ROCK ISLAND ARSENAL, Ill. — In 2022, the Armed Forces are comprised of a melting pot of different ethnicities, religions, sexual orientations and genders, all working together toward a common goal, protecting our country.
This was not always the case, though. One group in particular had to fight for their acceptance within the military – the lesbian, gay, bisexual, transgender and queer community, also known as the LGBTQ+ community.
Dr. Bruce LeBlanc, professor emeritus of psychology and sociology from Black Hawk College, visited Rock Island Arsenal July 20, where he gave a presentation in the Wheeler Conference Room examining the historical and contemporary perspectives of LGBTQ+ pride within society and the military.
According to LeBlanc, “Pride is a journey of events that affirms the humanity and inclusion of LGBTQ+ individuals. It is not merely parades or celebrations. Pride is a movement that will continue in light of the challenges still being faced.”
The presentation was originally set to take place June 29, in honor of LGBTQ+ Pride Month, but was postponed to July due to a scheduling conflict.
Col. Scott Kindberg, U.S. Army Sustainment Command chief of staff, provided opening remarks.
“To me it comes down to one simple task,” he said, “that we will treat everyone who is a member of our team – Soldiers, other service members, Civilian employees, contractors and family members – with dignity and respect.”
LeBlanc then began his presentation, by providing a timeline of LGBTQ+ progress within the military and society.
Prior to World War II: Anyone suspected of engaging in homosexual acts is considered to be unsuitable for the military and would be immediately discharged.
During World War II: There is a shift in how the military viewed homosexuals. Instead of focusing on Soldiers engaging in homosexual acts, the Army starts focusing on Soldiers’ sexual orientation, beginning to identify homosexuals as psychopaths.
1951: The Uniform Code of Military Justice maintains the criminalization of sodomy in Article 125.
“(a) Any person subject to this chapter who engages in unnatural carnal copulation with another person of the same or opposite sex or with an animal is guilty of sodomy. Penetration, however slight, is sufficient to complete the offense.
(b) Any person found guilty of sodomy shall be punished as court-martial may direct.”
Article 125 applies to both heterosexuals and homosexuals. For heterosexuals it is applied in instances of child sexual abuse or sexual assault, while for homosexuals it was applied in instances of child sexual abuse, sexual assault, and even consensual behavior.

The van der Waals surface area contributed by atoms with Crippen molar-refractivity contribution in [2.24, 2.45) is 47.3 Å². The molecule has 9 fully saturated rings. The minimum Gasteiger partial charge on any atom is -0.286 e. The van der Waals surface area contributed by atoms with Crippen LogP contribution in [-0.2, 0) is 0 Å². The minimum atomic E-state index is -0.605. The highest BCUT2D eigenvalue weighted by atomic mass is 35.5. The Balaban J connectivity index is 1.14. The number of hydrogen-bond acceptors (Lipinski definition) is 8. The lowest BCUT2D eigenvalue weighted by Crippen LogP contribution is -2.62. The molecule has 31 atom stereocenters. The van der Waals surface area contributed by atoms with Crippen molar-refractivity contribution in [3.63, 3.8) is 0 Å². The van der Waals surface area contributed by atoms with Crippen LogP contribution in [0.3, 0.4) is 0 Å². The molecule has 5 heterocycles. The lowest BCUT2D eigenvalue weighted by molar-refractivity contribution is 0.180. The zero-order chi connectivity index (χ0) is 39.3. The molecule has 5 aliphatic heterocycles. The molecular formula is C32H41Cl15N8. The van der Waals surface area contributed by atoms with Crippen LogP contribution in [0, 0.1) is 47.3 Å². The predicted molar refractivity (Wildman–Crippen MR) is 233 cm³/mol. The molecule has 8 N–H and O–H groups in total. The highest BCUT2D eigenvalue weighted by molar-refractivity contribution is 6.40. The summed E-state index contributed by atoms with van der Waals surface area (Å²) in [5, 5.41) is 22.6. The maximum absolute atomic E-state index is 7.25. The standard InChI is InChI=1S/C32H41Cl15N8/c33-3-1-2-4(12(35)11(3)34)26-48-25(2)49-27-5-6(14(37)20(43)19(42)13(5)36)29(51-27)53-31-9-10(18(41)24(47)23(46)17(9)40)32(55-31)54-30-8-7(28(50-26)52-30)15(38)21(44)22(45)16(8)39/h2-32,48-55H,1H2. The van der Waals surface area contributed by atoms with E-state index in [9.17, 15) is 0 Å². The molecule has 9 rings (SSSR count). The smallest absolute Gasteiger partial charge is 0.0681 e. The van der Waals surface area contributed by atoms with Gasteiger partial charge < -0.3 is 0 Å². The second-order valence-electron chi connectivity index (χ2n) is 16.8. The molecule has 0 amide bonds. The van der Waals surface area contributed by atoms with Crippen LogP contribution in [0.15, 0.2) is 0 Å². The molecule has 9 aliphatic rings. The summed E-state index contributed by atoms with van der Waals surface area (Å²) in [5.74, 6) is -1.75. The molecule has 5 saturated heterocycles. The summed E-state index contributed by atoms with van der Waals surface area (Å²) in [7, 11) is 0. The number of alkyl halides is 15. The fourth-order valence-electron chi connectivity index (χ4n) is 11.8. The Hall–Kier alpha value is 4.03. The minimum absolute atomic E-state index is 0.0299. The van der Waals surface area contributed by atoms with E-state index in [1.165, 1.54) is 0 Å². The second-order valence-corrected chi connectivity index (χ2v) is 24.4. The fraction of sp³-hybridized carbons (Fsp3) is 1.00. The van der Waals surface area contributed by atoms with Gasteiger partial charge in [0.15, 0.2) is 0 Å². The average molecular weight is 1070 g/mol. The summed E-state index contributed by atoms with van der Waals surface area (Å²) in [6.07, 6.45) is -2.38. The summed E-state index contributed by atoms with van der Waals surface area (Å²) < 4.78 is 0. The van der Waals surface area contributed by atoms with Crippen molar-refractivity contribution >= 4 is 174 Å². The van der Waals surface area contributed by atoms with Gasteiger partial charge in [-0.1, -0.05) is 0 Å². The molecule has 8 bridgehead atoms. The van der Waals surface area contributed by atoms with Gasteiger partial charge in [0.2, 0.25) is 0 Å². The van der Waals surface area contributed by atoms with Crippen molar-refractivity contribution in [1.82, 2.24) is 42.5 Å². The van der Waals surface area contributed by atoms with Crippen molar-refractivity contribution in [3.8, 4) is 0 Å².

1952: The American Psychiatric Association classifies homosexuality as a “sociopathic personality disturbance.”
June 28, 1969: Stonewall Inn, a gay bar in New York City that allows drag queens, runaway and homeless youth, and dancing, is raided by the police. Thirteen people are arrested for violating the state’s gender-appropriate clothing statute. A riot breaks out and continues for five days. These days’ events are seen as a galvanizing event within the LGBTQ+ community.
1973: The APA updates their classification of homosexuals, referring to them as having a “sexual orientation disturbance.”
1975-1980: In 1975, Air Force Sgt. Leonard Matlovich provides a “coming out” letter to his superior officer. When asked what it is, Matlovich replies, “It means Brown v. The Board of Education,” hoping that his case would reach the United States Supreme Court. Matlovich is discharged and denied review. After judicial review, the Air Force is ordered to reinstate Matlovich and provide back pay because the rules were too vague.
1987: All references to homosexuality are removed from the APA.
1968-1989: In 1967, Sgt. Perry Watkins is drafted for the Vietnam War. He declares he is gay to the screening psychiatrist, but is still allowed to join because of the military’s need for Soldiers. He is also allowed to reenlist in 1971, 1974, and 1979. In 1980, Watkins’ clearance is revoked and the Army begins discharge proceedings because of his sexual orientation. Watkins sues the Army and the U.S. Court of Appeals orders that Watkins be reinstated.
December 21, 1993: The Department of Defense issues defense directive 1304.26, also known as “Don’t ask, Don’t tell,” which states that "Applicants... shall not be asked or required to reveal whether they are homosexual," while still forbidding homosexual activities.
December 18, 2010: “Don’t ask, don’t tell” is officially repealed by the U.S. Senate and homosexual individuals can openly serve in the military for the first time.
2013: Military spousal benefits are extended to include same-sex marriages.
2019: President Donald Trump implements a transgender enlistment and new treatment ban in the military, which is upheld by SCOTUS.
2021: President Joe Biden’s Administration rescinds the Trump Administration’s ban for transgender individuals.
2021: Maj. Gen. Tammy Smith is the first openly gay general officer to retire, after 35 years of service. Her wife attends the retirement ceremony. “Visibility helps people rid their minds of stereotypes held about a person or group of people,” she said.
As shown by this timeline, LGBTQ+ service members have only been able to openly serve for a little over a decade, even though the United States military was established 247 years ago.
This progress is the result of trailblazers such as Matlovich, Watkins, Smith and many more who fought for their right to love who they want to love, in order to create a better military for future generations of LGBTQ+ service members.
In LeBlanc’s closing remarks, he encouraged all LGBTQ+ people to live their truth.
“If you can be out, be out to live that authentic life,” he said. “You will change people’s perceptions about you and the community because they’ll get to know you as a human being.”